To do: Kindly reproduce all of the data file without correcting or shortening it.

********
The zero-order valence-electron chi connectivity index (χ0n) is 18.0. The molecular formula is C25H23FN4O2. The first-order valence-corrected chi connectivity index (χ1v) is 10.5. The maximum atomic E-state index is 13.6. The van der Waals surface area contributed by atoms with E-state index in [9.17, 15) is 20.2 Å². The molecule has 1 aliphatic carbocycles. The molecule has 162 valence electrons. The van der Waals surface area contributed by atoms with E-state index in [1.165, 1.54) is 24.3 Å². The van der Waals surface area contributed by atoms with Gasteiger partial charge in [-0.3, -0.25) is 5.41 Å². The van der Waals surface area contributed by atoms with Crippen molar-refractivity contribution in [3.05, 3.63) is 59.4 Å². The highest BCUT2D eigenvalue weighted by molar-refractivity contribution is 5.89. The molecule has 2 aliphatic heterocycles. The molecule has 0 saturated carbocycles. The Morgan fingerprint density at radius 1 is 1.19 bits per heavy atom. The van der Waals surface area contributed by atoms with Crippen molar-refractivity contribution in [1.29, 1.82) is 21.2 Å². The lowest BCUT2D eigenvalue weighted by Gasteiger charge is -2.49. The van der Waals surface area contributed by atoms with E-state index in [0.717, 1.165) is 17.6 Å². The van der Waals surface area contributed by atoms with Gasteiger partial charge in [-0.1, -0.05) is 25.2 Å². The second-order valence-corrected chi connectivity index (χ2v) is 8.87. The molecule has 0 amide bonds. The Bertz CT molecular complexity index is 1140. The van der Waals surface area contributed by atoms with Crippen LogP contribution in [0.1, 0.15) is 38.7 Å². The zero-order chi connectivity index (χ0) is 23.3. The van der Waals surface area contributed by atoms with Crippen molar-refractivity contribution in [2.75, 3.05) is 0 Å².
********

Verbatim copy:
The zero-order valence-electron chi connectivity index (χ0n) is 18.0. The molecular formula is C25H23FN4O2. The first-order valence-corrected chi connectivity index (χ1v) is 10.5. The maximum atomic E-state index is 13.6. The van der Waals surface area contributed by atoms with E-state index in [9.17, 15) is 20.2 Å². The molecule has 1 aliphatic carbocycles. The molecule has 162 valence electrons. The van der Waals surface area contributed by atoms with E-state index in [1.165, 1.54) is 24.3 Å². The van der Waals surface area contributed by atoms with Gasteiger partial charge in [-0.3, -0.25) is 5.41 Å². The van der Waals surface area contributed by atoms with Crippen molar-refractivity contribution in [3.05, 3.63) is 59.4 Å². The highest BCUT2D eigenvalue weighted by molar-refractivity contribution is 5.89. The molecule has 2 aliphatic heterocycles. The molecule has 0 saturated carbocycles. The Morgan fingerprint density at radius 1 is 1.19 bits per heavy atom. The van der Waals surface area contributed by atoms with Crippen molar-refractivity contribution in [1.29, 1.82) is 21.2 Å². The lowest BCUT2D eigenvalue weighted by Gasteiger charge is -2.49. The van der Waals surface area contributed by atoms with E-state index in [0.717, 1.165) is 17.6 Å². The van der Waals surface area contributed by atoms with Gasteiger partial charge in [-0.1, -0.05) is 25.2 Å². The second-order valence-corrected chi connectivity index (χ2v) is 8.87. The molecule has 0 amide bonds. The Bertz CT molecular complexity index is 1140. The van der Waals surface area contributed by atoms with Crippen LogP contribution in [0.1, 0.15) is 38.7 Å². The zero-order chi connectivity index (χ0) is 23.3. The van der Waals surface area contributed by atoms with Crippen molar-refractivity contribution in [2.75, 3.05) is 0 Å².